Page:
GPT-4 shows promise in locating brain lesions after stroke

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Artificial intelligence (AI) may serve as a future tool for neurologists to help locate where in the brain a stroke occurred. In a new study, AI processed text from health histories and neurologic examinations to locate lesions in the brain. The study, which looked specifically at the large language model called generative pre-trained transformer 4 (GPT-4), is published in the March 27, 2024, online issue of Neurology® Clinical Practice, an official journal of the American Academy of Neurology.

A stroke can cause long-term disability or even death. Knowing where a stroke has occurred in the brain helps predict long-term effects such as problems with speech and language or a person's ability to move part of their body. It can also help determine the best treatment and a person's overall prognosis.

Damage to the brain tissue from a stroke is called a lesion. A neurologic exam can help locate lesions, when paired with a review of a person's health history. The exam involves symptom evaluation and thinking and memory tests. People with stroke often have brain scans to locate lesions.

Not everyone with stroke has access to brain scans or neurologists, so we wanted to determine whether GPT-4 could accurately locate brain lesions after stroke based on a person's health history and a neurologic exam."

Jung-Hyun Lee, MD, study author of State University of New York (SUNY) Downstate Health Sciences University in Brooklyn and member of the American Academy of Neurology

The study used 46 published cases of people who had stroke. Researchers gathered text from participants' health histories and neurologic exams. The raw text was fed into GPT-4. Researchers asked it to answer three questions: whether a participant had one or more lesions; on which side of the brain lesions were located; and in which region of the brain the lesions were found. They repeated these questions for each participant three times. Results from GPT-4 were then compared to brain scans for each participant.

Researchers found that GPT-4 processed the text from the health histories and neurologic exams to locate lesions in many participants' brains, identifying which side of the brain the lesion was on, as well as the specific brain region, with the exception of lesions in the cerebellum and spinal cord.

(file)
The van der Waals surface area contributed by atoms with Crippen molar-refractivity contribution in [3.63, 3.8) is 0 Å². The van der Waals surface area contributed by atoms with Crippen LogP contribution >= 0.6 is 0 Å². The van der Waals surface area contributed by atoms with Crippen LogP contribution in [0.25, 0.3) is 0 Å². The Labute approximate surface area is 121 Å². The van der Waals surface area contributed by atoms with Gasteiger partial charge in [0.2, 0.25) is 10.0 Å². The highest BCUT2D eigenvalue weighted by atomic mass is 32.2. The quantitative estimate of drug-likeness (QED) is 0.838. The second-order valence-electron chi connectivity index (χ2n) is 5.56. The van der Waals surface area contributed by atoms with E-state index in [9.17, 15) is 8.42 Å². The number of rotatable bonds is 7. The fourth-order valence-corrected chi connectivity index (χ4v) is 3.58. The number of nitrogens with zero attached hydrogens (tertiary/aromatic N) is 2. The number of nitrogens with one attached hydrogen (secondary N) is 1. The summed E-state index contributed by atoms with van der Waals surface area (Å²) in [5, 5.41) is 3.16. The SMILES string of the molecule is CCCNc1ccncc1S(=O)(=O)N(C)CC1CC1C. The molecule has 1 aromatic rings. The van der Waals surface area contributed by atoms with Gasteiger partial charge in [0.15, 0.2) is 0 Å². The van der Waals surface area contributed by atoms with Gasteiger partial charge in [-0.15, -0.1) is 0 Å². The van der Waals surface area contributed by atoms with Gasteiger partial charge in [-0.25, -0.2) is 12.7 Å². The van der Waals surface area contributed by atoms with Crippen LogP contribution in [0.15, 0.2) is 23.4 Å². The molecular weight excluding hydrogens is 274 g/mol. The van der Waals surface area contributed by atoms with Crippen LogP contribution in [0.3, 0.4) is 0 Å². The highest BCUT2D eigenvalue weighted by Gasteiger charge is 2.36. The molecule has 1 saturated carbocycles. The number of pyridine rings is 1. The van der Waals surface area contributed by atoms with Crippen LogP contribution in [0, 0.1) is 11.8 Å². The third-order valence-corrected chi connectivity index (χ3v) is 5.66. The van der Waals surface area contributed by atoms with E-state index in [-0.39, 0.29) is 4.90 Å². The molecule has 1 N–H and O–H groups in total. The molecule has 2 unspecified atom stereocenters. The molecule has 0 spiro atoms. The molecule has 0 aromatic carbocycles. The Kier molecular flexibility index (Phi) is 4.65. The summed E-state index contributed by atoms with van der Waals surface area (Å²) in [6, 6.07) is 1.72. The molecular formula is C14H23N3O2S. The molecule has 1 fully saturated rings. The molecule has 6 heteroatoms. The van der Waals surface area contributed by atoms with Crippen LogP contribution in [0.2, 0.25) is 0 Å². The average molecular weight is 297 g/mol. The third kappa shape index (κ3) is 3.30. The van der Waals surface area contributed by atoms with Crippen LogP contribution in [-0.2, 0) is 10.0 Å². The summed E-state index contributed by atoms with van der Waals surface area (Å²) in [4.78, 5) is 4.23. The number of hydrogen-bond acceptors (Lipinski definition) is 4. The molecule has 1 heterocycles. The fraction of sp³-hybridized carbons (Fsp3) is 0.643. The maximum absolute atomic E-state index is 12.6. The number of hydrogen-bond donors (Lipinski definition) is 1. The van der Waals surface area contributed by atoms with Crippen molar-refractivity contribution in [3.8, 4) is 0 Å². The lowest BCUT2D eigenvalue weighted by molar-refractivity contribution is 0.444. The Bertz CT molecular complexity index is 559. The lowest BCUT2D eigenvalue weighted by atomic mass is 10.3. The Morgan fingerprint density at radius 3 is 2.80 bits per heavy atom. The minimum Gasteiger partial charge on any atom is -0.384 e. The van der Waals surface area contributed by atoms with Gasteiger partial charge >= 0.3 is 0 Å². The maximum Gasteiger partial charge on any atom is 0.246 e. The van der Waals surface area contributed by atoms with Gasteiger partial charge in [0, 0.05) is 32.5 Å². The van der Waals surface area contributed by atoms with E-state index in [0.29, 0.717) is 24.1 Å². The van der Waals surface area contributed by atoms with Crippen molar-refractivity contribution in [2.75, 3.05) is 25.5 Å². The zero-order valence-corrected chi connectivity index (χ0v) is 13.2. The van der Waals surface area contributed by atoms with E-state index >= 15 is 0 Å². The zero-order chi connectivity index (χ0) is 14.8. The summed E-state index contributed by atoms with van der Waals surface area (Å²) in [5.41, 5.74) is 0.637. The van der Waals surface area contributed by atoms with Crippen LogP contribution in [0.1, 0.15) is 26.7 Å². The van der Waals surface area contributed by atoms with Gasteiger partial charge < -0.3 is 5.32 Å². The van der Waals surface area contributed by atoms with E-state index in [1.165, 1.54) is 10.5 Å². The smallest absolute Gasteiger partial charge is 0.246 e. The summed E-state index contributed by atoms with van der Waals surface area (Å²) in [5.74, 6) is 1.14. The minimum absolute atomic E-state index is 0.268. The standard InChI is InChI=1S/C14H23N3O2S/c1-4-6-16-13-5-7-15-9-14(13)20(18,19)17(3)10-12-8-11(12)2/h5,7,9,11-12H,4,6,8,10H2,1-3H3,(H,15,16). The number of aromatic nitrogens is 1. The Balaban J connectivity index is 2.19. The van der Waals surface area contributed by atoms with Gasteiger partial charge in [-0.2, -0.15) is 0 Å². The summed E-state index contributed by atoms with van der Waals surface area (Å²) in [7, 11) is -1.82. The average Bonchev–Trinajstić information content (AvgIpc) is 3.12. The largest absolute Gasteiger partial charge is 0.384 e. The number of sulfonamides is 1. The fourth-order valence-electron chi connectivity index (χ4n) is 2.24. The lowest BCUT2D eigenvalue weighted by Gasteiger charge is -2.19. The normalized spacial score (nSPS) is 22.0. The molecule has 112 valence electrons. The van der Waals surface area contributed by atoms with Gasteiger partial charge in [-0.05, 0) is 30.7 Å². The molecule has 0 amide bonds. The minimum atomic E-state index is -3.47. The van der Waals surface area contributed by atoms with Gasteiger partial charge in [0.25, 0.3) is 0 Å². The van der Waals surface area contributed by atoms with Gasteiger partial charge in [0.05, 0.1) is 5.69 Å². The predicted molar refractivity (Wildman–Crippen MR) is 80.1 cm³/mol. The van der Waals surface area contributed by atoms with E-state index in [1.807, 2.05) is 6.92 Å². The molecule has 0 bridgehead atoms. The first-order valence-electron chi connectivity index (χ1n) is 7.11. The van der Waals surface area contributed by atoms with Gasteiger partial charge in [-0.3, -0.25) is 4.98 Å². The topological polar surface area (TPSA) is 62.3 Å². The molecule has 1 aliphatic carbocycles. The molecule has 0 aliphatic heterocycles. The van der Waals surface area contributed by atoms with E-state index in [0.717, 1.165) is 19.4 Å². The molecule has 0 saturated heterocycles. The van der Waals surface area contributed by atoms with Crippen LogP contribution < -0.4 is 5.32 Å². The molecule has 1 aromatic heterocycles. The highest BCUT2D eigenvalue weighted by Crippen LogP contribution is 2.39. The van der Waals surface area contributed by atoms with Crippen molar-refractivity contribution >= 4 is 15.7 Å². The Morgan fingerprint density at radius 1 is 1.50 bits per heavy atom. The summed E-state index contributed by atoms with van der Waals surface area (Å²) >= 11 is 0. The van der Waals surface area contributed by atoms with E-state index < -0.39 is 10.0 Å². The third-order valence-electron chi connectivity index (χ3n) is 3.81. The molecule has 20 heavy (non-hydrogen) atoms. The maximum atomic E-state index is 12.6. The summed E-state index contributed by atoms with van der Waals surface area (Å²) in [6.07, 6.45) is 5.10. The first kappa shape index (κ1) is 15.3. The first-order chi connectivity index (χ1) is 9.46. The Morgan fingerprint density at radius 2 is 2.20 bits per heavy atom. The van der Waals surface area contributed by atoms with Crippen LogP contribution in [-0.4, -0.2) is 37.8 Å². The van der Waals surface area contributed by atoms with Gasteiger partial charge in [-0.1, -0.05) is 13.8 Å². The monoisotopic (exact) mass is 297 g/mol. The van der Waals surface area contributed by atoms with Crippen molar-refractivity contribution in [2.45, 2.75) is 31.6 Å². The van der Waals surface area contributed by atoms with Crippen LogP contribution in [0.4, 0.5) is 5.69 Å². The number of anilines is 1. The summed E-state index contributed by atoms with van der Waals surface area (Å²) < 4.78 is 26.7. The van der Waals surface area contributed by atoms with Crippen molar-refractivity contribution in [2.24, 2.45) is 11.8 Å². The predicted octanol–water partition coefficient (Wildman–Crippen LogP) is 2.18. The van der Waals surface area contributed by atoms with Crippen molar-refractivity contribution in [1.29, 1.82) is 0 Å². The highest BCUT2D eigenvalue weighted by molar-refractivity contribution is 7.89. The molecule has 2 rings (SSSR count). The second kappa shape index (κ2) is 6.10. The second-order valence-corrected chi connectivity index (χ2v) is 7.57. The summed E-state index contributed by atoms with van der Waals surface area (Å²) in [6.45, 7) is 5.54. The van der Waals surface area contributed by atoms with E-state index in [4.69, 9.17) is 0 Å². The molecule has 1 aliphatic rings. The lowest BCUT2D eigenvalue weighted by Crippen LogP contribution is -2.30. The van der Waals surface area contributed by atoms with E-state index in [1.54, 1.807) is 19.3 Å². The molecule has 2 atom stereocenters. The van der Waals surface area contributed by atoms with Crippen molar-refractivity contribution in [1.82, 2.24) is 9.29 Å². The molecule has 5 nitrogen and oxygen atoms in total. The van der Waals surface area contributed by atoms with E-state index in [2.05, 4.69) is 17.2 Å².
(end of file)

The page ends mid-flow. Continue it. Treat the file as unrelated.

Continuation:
For the majority of people, GPT-4 was able to identify on which side of the brain lesions were found with a sensitivity of 74% and a specificity of 87%. Sensitivity is the percentage of actual positives that are correctly identified as positive. Specificity is the percentage of negatives that are correctly identified. It also identified the brain region with a sensitivity of 85% and a specificity of 94%.

When looking at how often the three tests had the same result for each participant, GPT-4 was consistent for 76% of participants regarding the number of brain lesions. It was consistent for 83% of participants for the side of the brain, and for 87% of participants regarding the brain regions.

However, when combining its responses to all three questions across all three times, GPT-4 provided accurate answers for 41% of participants.

"While not yet ready for use in the clinic, large language models such as generative pre-trained transformers have the potential not only to assist in locating lesions after stroke, they may also reduce health care disparities because they can function across different languages," said Lee. "The potential for use is encouraging, especially due to the great need for improved health care in underserved areas across multiple countries where access to neurologic care is limited."

A limitation of the study is that the accuracy of GPT-4 depends on the quality of the information it is provided. While researchers had detailed health histories and neurologic exam information for each participant, such information is not always available for everyone who has a stroke.

Source:
Journal reference:

Lee, J-H., et al. (2024) GPT-4 Performance for Neurologic Localization. Neurology Clinical Practice. doi.org/10.1212/CPJ.0000000000200293.

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